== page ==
Check in with the Insect Hotel, an installation by artist in residence Kate Eggleston-Wirtz, and discover the important role that insects play within our world. The Insect Hotel is on display in the Museum Shop, where you will also find a fantastic range of unique gifts and books inspired by the museum’s collection – with many fair trade and sustainable gifts, there is something for all ages, tastes and budgets with every purchase supporting the museum.
If all of that has given you an appetite, Manchester Museum’s much loved Café Muse will be open with a range of hot and cold drinks, cakes and snacks to take away.
National Football Museum reopens from Thursday 27 May, initially from Thursday to Sunday with the following highlights:
New exhibition: English Football Hall of Fame (opens Thursday 27 May 2021)
For almost two decades the National Football Museum’s English Football Hall of Fame has celebrated the great and the good of the game. This is the first time the museum has put on a full scale exhibition showcasing some of those who’ve made an outstanding contribution to football, both on and off the pitch.
New object: The Laws of the Game (object on display from Thursday 27 May 2021)
Without this book, the world would be without its most popular sport. The 1863 Minute Book features the 13 original Laws of association football, which were written by Ebenezer Morley, the first secretary of The Football Association.
New exhibition: The Euros (opens Friday 11 June 2021).
This new photographic exhibition coincides with the rescheduled UEFA EURO 2020 which is being held across the continent for the first time in the competition’s 60-year history. This exhibition will focus on Euro 96 which took place in England. The exhibition will look at popular culture of the period when the Three Lions song reverberated around stadiums as football came home.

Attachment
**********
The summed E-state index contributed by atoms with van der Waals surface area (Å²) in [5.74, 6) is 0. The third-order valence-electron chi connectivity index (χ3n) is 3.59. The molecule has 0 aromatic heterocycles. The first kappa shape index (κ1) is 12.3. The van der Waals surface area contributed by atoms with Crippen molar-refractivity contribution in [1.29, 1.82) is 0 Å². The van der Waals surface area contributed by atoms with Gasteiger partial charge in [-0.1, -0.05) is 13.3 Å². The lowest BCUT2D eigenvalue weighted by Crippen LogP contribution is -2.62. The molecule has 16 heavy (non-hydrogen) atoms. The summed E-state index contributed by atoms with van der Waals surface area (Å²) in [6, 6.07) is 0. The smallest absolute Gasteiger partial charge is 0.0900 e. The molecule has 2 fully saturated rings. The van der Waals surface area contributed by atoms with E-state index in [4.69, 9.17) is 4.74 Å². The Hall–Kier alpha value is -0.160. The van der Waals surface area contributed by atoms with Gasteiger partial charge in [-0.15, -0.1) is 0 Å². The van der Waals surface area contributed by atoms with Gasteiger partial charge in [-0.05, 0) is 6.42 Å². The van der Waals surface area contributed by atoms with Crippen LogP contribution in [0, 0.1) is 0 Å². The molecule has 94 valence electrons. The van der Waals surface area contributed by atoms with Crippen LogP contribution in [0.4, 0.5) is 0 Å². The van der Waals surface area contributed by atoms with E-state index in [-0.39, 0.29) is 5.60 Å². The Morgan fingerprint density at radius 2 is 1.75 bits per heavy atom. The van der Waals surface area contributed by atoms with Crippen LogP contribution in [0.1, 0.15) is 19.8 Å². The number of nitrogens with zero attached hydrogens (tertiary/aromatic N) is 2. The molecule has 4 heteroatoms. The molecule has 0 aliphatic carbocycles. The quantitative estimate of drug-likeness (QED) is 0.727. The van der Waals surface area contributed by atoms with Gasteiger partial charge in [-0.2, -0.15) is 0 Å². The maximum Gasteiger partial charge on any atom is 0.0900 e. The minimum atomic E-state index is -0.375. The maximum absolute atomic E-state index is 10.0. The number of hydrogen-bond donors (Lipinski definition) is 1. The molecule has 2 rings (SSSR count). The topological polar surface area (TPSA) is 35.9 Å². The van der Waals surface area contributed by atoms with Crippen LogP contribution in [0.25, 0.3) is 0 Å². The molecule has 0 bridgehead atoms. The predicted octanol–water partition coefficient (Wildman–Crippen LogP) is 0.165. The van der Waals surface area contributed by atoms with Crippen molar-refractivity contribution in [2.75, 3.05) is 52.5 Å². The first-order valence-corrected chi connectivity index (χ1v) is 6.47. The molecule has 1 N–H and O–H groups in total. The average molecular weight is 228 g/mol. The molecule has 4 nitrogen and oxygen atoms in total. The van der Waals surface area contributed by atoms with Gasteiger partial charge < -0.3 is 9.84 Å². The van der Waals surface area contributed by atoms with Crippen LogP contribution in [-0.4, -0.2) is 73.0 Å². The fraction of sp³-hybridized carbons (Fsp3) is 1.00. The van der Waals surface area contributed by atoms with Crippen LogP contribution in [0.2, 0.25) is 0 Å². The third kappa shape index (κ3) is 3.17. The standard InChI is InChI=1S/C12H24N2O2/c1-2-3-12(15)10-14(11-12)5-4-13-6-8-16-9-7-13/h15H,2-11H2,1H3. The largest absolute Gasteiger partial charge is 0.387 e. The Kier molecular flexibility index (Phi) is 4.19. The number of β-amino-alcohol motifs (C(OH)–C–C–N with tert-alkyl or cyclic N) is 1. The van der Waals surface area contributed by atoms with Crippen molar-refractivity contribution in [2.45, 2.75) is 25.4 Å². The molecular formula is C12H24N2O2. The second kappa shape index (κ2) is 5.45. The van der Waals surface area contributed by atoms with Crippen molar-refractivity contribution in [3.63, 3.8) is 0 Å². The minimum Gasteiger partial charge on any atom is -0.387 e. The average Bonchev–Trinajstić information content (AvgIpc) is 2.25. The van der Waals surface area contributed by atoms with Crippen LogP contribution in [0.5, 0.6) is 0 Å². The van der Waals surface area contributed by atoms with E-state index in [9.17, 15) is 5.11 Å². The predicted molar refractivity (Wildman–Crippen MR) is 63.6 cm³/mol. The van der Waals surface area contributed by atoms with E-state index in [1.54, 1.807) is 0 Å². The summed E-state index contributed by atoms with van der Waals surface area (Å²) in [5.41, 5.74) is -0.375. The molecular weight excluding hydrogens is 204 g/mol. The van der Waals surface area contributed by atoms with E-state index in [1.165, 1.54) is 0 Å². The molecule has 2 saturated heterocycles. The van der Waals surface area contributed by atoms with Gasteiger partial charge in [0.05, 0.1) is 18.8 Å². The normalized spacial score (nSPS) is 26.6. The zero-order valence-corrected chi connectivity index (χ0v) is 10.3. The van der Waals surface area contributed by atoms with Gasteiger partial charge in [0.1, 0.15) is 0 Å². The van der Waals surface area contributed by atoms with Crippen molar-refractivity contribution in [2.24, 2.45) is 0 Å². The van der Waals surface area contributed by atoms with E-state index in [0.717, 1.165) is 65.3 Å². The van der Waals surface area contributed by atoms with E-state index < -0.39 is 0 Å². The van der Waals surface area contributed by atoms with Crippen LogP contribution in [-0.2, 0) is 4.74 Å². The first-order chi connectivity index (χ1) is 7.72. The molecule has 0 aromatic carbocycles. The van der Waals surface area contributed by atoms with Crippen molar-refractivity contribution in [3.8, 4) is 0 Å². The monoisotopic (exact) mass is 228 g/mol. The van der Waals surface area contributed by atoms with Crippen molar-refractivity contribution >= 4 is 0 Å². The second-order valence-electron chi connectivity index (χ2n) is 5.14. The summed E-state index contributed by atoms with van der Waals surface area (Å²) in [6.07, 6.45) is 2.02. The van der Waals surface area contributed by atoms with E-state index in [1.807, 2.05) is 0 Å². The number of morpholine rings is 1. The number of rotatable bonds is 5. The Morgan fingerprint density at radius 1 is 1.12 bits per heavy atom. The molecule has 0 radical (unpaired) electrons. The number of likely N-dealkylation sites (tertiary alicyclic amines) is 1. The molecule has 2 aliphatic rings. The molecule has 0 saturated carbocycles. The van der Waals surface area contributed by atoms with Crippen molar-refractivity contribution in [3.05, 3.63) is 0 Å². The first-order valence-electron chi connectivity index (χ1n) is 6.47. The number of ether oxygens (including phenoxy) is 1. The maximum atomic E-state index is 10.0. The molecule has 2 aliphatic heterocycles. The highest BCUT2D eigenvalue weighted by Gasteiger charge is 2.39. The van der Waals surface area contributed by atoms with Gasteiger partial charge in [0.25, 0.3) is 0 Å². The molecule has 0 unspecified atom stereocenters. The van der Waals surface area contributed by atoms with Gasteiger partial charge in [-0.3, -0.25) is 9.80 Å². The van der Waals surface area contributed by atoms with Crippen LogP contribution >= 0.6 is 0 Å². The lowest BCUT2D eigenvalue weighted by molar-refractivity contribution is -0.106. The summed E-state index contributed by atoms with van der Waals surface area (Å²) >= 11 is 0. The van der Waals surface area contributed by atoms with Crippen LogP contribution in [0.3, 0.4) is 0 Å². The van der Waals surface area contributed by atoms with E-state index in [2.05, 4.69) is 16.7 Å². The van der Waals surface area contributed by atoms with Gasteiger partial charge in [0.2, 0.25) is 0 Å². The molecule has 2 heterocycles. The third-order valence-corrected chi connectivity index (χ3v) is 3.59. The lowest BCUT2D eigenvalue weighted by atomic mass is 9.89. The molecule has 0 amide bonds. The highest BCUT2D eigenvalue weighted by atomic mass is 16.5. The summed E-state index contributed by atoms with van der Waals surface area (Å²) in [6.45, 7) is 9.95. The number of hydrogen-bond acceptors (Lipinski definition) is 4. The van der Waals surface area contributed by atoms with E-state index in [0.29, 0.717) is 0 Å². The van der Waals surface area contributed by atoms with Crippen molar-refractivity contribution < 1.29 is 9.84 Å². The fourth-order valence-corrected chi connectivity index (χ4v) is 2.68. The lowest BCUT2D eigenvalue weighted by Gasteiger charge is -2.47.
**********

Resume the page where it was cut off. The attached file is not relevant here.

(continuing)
New gallery: New Lily Parr gallery (open from summer 2021)
The museum celebrates Lily Parr – England’s first international women’s footballer – by creating a gallery to the player inside the museum. The new gallery will feature new objects and previously unseen photographs of Lily and her teammates. Born in St Helens in 1905, Parr was one of the most astonishing and important figures in English football. It’s believed she scored more than 980 goals in a 32 year career
People’s History Museum reopens from Wednesday 19 May 2021, open Wednesday to Sunday, 10.00am – 4.00pm, FREE ENTRY.
Discover what’s new at the national museum of democracy.
Explore new exhibitions and objects, a major loan from the British Museum, and a brand new cafe & bar offering a delicious all day menu for museum visitors.
Visit the headline exhibition, More in Common: in memory of Jo Cox and explore Jo’s life and legacy. See the Jo Cox Memorial Wall, on public display for the first time since Jo’s murder in June 2016, alongside a specially commissioned virtual Wall of Hope to add your personal tribute message. Take the self-guided trail, specially developed for families, to discover Jo’s story and the issues it raises through younger eyes.
Find the first of a series of new exhibitions for 2021 exploring and celebrating migration and the diverse and multicultural history of Britain, and from Saturday 29 May 2021 see a British Museum Spotlight Loan, Crossings: community and refuge, featuring the Lampedusa cross, on its first tour around the UK.
The whole museum is open to explore the past, present, and future of ideas worth fighting for, throughout two Family Friendly galleries, exhibitions, an archive and shop.